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The Rebus of Revenge!

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     One would bloody well think, him being the man with the time-travelling police box and all, that an era-hopping lowlife couldn't get the best of him by jumping through history. Or maybe, him being smarter than most of the universe all stewed up in a pot together, that he'd be able to track that lowlife through the timestream to stop him and not get flummoxed by idiotic traps. And, as soon as he saw through what trick the bastard was using, all that was going to be right.

     And it was one hell of a trick. Someone who was using his time to send fake bomb threat letters through the mail office had no business pulling off a trick like this. Every world -- every world they stopped at in this chase, in every span of time -- they'd found the same thing waiting for them: throngs upon throngs of oppressed, adoring crowds waiting to be set free. Downright worshipful, they were, too, with aeons of history telling them to wait for the coming of the Big-Eared Man in the Blue Box, and that man would set them free. And then apparently those natives couldn't let them leave again until they'd taken a token with them -- some of them damn odd. The TARDIS definitely didn't need a sheep aboard, even if technically there was space to pasture it in.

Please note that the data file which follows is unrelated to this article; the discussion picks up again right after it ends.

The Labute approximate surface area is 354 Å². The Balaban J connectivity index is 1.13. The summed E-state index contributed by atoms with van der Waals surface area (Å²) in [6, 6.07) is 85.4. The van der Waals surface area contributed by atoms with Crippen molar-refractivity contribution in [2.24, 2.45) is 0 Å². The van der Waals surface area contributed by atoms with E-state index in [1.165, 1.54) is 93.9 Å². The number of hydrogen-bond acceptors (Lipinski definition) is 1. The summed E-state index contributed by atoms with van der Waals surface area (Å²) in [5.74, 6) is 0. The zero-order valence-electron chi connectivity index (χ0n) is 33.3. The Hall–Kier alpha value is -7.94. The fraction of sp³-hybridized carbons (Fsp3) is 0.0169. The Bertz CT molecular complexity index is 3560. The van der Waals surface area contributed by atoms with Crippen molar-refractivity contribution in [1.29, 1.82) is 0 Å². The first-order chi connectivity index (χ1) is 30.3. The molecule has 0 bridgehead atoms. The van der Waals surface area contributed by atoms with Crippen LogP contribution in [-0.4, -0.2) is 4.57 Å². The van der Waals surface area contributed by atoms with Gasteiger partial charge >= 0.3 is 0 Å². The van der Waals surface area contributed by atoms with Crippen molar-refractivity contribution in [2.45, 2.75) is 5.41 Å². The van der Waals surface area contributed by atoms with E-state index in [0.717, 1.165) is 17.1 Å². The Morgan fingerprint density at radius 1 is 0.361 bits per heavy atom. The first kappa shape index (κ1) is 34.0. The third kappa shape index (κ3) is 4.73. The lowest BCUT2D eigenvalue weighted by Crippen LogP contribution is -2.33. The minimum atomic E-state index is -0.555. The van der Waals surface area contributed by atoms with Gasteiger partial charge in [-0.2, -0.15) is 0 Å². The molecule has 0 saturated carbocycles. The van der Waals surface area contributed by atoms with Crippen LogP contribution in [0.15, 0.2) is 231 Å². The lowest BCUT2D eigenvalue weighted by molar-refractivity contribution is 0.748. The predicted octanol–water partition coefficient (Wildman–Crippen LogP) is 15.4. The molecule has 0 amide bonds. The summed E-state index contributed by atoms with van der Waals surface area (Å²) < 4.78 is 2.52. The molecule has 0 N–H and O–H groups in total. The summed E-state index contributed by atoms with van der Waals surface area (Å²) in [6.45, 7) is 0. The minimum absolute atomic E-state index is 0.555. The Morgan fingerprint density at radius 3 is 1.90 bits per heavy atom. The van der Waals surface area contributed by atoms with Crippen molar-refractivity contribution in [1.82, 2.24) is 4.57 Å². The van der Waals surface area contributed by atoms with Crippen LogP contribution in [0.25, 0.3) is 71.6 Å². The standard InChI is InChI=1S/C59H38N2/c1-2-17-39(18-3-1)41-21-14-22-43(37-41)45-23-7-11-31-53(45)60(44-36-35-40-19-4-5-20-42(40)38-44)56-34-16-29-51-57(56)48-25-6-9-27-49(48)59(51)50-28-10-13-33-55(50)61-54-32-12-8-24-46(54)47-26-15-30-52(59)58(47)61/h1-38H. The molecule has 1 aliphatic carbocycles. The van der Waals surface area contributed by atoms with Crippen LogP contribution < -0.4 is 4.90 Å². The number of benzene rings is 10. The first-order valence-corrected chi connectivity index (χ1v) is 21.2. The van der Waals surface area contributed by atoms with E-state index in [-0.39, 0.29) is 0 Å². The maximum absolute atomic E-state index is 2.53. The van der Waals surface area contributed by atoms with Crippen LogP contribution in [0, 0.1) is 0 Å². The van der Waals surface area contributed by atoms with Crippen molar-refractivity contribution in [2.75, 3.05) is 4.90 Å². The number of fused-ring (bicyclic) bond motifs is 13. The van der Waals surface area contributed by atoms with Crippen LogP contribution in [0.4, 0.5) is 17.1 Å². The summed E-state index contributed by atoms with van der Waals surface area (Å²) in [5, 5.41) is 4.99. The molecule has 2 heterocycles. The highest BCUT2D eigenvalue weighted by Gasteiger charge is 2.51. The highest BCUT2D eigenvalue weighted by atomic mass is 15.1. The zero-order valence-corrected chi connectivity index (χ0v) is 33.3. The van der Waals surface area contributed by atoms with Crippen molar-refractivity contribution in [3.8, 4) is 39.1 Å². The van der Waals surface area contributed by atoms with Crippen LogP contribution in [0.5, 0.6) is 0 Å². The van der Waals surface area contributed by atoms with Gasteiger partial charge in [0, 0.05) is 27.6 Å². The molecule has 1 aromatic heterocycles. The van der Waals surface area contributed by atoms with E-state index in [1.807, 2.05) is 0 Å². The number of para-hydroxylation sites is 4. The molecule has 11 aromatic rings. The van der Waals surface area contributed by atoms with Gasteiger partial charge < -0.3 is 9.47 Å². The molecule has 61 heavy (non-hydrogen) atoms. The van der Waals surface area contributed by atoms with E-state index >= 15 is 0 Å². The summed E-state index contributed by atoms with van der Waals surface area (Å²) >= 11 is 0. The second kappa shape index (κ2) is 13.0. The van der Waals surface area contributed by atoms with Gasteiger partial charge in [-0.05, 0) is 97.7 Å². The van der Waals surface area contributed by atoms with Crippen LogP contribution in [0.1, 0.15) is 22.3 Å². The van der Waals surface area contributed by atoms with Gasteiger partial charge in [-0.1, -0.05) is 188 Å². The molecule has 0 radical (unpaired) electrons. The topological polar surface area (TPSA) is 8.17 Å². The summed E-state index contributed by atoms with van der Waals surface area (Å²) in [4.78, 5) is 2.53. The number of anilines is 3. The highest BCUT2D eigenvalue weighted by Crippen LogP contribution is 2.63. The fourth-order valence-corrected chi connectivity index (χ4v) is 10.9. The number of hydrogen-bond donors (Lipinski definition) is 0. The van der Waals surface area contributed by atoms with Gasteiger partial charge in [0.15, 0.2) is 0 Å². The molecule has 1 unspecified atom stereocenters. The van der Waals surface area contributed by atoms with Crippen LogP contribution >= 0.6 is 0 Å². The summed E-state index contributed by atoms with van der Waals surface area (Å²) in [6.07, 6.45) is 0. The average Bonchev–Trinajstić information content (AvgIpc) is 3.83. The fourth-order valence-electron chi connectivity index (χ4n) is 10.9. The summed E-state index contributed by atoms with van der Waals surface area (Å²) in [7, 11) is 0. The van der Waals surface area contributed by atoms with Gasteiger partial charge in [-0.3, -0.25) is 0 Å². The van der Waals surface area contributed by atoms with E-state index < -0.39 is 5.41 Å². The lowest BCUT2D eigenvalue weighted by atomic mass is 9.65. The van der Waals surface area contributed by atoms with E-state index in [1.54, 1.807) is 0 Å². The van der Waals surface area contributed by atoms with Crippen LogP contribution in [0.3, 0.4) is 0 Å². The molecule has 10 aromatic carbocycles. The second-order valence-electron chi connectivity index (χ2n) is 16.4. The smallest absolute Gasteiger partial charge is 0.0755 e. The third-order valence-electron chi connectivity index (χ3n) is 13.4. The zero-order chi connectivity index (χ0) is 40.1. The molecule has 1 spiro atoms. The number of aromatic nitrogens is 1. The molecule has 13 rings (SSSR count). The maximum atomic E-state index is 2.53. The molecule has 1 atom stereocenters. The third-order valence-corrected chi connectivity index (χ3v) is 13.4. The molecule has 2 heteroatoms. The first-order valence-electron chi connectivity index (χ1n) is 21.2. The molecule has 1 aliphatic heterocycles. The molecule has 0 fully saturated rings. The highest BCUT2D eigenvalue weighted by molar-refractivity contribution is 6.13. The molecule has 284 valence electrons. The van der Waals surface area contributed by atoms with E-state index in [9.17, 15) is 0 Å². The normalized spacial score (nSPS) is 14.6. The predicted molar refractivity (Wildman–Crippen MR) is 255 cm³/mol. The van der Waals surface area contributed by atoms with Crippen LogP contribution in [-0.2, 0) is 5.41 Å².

But ten worlds in need of a savior (where that savior was prophesied to be him) was a bit too much for coincidence, thanks, and savior-ing was not an easy business. When he, Rose, and Jack finally caught up to this nutter, some answers would need to be had about how this was happening, which was about half the principle upon which they kept chasing him now.

     The other half being why they'd started: it's just not right to screw about with the mail office.

     "Oh, not this again!" Rose groaned, pushing bleached blond hair off her face as they waited for this world's tribal elder to approach. "Are you sure there's no other trail to follow? No way he could be doubling back or hiding his tracks?"

     Hiding in the shadow of the door, just in case the natives weren't friendly, their local resident former time agent and full time Lothario shook his head. "Not an eddy in the timestream he could use to do it. His tracks are clean."

     "Well, you're overlooking one explanation," the Doctor said with a shrug.

     Rose and Jack both gave him the matching scowls they'd gotten so good at.

     "It's just highly unlikely for ten worlds in a row to have prophesies declaring us the Chosen Ones, not impossible."

     "Yeah," Jack scoffed, "I'd like to hear the Vegas odds on that one."

     He threw the time agent a wink. "7,368,790,756,825,156,949 to 1 against."

     "You're just making that up," Rose declared.


     And that was all they got before five gray-haired ladies and gentlemen in practically nothing at all were kneeling before them.

     "Thanks be for the coming of the great Northman with Ears of Unusual Size!"